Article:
Sunday, December 22, 2013

Solstice labyrinth

Solstice! Let there be Light.

We drove half an hour in the darkness last night to a church three towns over that had created a candlelit labyrinth in their open sanctuary. I'd walked a labyrinth years ago by myself on an outdoor path and remembered it as a peaceful experience. But never one lit by candles, and never one on the longest night of the year.

The idea is that we're on a journey. We walk the maze of the labyrinth not knowing where we're going.  We arrive at the center. Then we walk back out. It can be a meditation, religious or spiritual. Or something else, perhaps.

The labyrinth was like the one at Chartres; here's the design:


The path was shaped by 400 tea lights within white luminaria bags, like this:


Within the sanctuary, this is something like how it looked:


One at a time, about a minute apart, we entered the labyrinth to quiet non-melodic music. There was a path in front of me about three feet wide. I could only see a few feet ahead and the path revealed itself gradually. I felt very alone, a little afraid, but trusting that the lights would lead me. And they did - to the center of the labyrinth and a single tall candle, where I gazed into the flame. Then I retraced my steps to the beginning of the labyrinth. When you're done, you can sit quietly or you can leave. We stayed.

There were about 60 people who walked the labyrinth, from elementary school age children to retired folks.  At any given time there were four to nine people walking. From outside the labyrinth, in the semidarkness, they looked like wandering ghosts, moving randomly. But I knew that each was on the same path, in a different place. Sometimes a person moving toward the center met a person returning. When that happened, the person returning stepped aside to allow the other to continue on their path. It was like an act of kindness and honoring from the returning person.

There are mazes all over the world, some from ancient times. We who are living now have the same hopes and yearnings and wonderings as those from centuries ago. We all walk the same path.

Let there be Light!

18 comments:

Meryl Baer said...

What a unique experience. I bet you do this every year from now on.

#1Nana said...

What an interesting experience.

Barb said...

How lovely. My church in Dallas had a labrynth and we walked it especially during lent quiet days.

My new church now has an evening cancle light service that includes gregorian chant and ten to fifteen minutes of silent meditation-which I am finding challenging.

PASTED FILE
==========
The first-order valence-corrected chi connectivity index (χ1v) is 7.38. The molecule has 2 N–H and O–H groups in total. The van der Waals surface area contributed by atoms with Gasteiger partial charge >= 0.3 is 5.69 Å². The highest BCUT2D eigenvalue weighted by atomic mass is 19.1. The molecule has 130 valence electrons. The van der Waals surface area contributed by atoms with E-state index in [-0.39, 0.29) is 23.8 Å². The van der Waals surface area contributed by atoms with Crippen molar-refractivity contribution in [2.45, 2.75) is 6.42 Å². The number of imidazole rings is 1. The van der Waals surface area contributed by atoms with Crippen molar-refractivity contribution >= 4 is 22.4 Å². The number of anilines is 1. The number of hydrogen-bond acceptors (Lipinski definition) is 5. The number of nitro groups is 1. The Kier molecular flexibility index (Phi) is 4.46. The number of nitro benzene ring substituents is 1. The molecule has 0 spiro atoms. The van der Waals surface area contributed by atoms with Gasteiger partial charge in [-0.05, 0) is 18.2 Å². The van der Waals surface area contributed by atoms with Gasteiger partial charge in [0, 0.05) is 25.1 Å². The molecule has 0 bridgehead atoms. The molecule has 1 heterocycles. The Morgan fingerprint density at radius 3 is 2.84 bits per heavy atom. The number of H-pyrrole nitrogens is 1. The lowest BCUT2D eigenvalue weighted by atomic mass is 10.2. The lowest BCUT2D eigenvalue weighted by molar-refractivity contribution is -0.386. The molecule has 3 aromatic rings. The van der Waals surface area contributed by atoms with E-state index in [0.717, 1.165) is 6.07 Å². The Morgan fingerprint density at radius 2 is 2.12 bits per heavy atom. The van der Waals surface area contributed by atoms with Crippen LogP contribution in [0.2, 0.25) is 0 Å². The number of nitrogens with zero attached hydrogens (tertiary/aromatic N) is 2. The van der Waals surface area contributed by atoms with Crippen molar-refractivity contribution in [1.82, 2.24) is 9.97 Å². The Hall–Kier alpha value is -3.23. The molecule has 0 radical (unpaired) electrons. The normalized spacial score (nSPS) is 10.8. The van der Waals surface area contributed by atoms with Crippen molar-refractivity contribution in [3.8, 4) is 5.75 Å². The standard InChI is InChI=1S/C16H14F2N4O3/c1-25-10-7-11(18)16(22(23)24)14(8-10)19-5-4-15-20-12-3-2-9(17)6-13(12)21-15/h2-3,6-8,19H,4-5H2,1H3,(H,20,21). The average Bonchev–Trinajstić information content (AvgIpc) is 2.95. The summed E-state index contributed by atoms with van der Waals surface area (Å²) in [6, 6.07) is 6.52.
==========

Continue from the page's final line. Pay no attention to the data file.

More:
Linda Reeder said...

While I am not one for meditation - I do my best thinking when I am active - I do like this celebration of the solstice. This is something I could get into. Thanks for sharing it.

Terra said...

Beautiful ceremony.

Tom Sightings said...

Nice. I've experienced the white luminaria bags at our local Relay for Life event ... they are very moving.

Olga said...

Interesting and appropriate way to spend the longest night of the year. The sun will eventually return, just as we trust it to do.

Arkansas Patti said...

This is the second blog to feature the tea lights in paper sacks. The other blog uses them as outdoor decorations. I really like the look and think the labyrinth is a neat idea.

Dr. Kathy McCoy said...

It sounds like such a uniquely spiritual experience, walking a path, unable to see much ahead, feeling lonely at times and with anticipation at other times. Sounds so like life in general.

DJan said...

This sounds like it was a wonderful experience, and just the right thing to send you on the next part of your adventure. Merry Christmas to you and yours, Linda. And thank you for being part of my blogging family. :-)

BLissed-Out Grandma said...

That sounds lovely. I like the idea of a ritual to honor the solstice.

Out on the prairie said...

Never given it a try, but it sounds interesting. Went to a few winter solstice parties at the
Wallace Foundation. Henry Wallace was big on all of this.

Perpetua said...

The labyrinth experience can be amazing. Happy Christmas, Linda.

Grandmother (Mary) said...

I walked the labyrinth in Grace Cathedral a number of years ago with my daughter during a women's retreat where we stayed in the sanctuary overnight. It was a profound experience. Happy Holidays to you and your family!

MyMaracas said...

What a wondrous experience. I've never walked a labyrinth, but I'd like to - especially one lit by candles. Thanks for sharing.

Cynthia said...

How wonderful! I've never walked a candlelit one either, and I think inside a church would make it even more spiritual and meaningful.

Joanne Noragon said...

This is beautiful. Luminaries stir my heart, what an experience this would be.

Deere Driver said...

Happy New Year Linda! Just catching up.
I'm hoping that next year I can celebrate the solstice like this in my own little labyrinth. Working on a plan for my front yard. Also want to get rid of the grass, so practical and spiritual.